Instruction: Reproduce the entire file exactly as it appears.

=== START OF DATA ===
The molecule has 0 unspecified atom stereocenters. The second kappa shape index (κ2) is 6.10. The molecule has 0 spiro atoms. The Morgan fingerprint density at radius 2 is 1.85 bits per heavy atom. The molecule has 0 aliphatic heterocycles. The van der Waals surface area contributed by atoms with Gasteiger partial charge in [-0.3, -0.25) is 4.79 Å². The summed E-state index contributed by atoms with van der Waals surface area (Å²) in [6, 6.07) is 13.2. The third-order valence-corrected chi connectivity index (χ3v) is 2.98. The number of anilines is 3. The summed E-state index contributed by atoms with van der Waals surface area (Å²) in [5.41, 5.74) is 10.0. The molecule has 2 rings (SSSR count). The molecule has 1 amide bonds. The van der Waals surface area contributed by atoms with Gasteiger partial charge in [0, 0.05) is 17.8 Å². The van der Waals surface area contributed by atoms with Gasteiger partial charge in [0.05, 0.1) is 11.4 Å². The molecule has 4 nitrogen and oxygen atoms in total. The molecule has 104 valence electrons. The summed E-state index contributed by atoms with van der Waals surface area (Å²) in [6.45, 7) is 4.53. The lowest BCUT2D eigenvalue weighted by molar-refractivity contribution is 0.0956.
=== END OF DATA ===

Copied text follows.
The molecule has 0 unspecified atom stereocenters. The second kappa shape index (κ2) is 6.10. The molecule has 0 spiro atoms. The Morgan fingerprint density at radius 2 is 1.85 bits per heavy atom. The molecule has 0 aliphatic heterocycles. The van der Waals surface area contributed by atoms with Gasteiger partial charge in [-0.3, -0.25) is 4.79 Å². The summed E-state index contributed by atoms with van der Waals surface area (Å²) in [6, 6.07) is 13.2. The third-order valence-corrected chi connectivity index (χ3v) is 2.98. The number of anilines is 3. The summed E-state index contributed by atoms with van der Waals surface area (Å²) in [5.41, 5.74) is 10.0. The molecule has 2 rings (SSSR count). The molecule has 1 amide bonds. The van der Waals surface area contributed by atoms with Gasteiger partial charge in [0, 0.05) is 17.8 Å². The van der Waals surface area contributed by atoms with Gasteiger partial charge in [0.05, 0.1) is 11.4 Å². The molecule has 4 nitrogen and oxygen atoms in total. The molecule has 104 valence electrons. The summed E-state index contributed by atoms with van der Waals surface area (Å²) in [6.45, 7) is 4.53. The lowest BCUT2D eigenvalue weighted by molar-refractivity contribution is 0.0956.